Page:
Everyone seemed ready to move on. The place that actually received the casino license, Encore, had just opened and is always jammed. The Red Sox are having a miserable season. The Red Line, part of the “T” subway system, is a mess. The trainers and jockeys who helped filled out the final card departed soon after the last race for the tracks where they regularly compete.
The last race ended…and they turned off the lights.
It was a bad day for horse racing.
Remaining Questions for the Breeders’ Cup
Though the key question–whether or not the Breeders’ Cup will be run at Santa Anita this year–has been answered, there are still some questions that have yet to be resolved.
Two that come to mind:
–Will Jerry Hollendorfer, who is banned from racing at Santa Anita, be allowed to compete? Breeders’ Cup Chairman Fred Hertrich told the TDN that it would be premature to answer that question because he has no idea if the Hollendorfer ban will still be in place when Santa Anita re-opens in he fall.
–Will the GI Breeders’ Cup Turf Sprint be run at five furlongs or 6 1/2 furlongs? The two distances make for very different races. Previous Breeders’ Cup Turf Sprints run at Santa Anita have always been run at 6 1/2 furlongs, but Santa Anita did not hold any more of those “down-the-hill races” after a horse named Arms Runner suffered a fatal injury in the GIII San Simeon S., a 6 1/2-furlong grass event Mar. 31.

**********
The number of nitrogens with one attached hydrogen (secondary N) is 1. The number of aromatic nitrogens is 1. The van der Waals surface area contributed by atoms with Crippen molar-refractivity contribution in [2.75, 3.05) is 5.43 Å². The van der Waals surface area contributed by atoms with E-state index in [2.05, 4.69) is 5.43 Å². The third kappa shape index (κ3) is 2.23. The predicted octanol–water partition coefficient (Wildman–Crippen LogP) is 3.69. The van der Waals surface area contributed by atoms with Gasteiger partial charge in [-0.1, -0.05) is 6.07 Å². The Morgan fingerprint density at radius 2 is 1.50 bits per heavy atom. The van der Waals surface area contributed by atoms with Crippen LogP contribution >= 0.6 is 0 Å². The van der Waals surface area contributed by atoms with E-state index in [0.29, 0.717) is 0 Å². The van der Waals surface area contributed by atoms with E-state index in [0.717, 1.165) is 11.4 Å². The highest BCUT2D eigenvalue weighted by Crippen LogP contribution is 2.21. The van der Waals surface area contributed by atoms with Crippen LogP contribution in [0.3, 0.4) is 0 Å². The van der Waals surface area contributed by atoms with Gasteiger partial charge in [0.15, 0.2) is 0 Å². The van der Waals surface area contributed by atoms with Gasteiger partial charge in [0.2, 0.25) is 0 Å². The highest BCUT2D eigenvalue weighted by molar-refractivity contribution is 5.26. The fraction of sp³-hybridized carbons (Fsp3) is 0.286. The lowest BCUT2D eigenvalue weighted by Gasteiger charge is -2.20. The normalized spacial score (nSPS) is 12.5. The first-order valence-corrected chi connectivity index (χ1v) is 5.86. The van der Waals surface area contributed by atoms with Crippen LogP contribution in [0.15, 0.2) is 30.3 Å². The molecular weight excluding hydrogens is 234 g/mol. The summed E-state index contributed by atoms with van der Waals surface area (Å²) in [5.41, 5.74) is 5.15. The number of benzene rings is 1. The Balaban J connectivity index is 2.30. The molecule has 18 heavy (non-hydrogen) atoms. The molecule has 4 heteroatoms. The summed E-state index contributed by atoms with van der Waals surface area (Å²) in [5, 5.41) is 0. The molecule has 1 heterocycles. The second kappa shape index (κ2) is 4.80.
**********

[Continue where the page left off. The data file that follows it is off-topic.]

New York Gets It Right
NYRA and the New York Thoroughbred Horsemen’s Association announced a joint effort Saturday to increase funding for aftercare for horses who retire after racing at the New York tracks. Starting with opening day at Saratoga, July 11, anyone claiming a horse will have to pay 1.5% of the claiming price, with the additional money going into a fund that will be allocated to the Thoroughbred Aftercare Alliance and the Take the Lead Thoroughbred Retirement Program. In addition, the amount of money an existing owner will have to contribute to aftercare whenever starting a horse will be increased from $5 to $10 a start. It is estimated that these new programs will raise an additional $450,000.
What to do with racing’s retirees is as old as the game itself, but it is a problem that can be solved. The answer is simple: it’s all about money. The sport needs to raise enough money so that every last horse that comes off the track is guaranteed a good home. Many tracks already have programs where owners are required to make a small contribution each time they start a horse, and none is better than the program in place at Parx. Good for NYRA and its horsemen for doing more to help with this problem. Hopefully they, and tracks, like Parx, are setting an example that every track will eventually follow.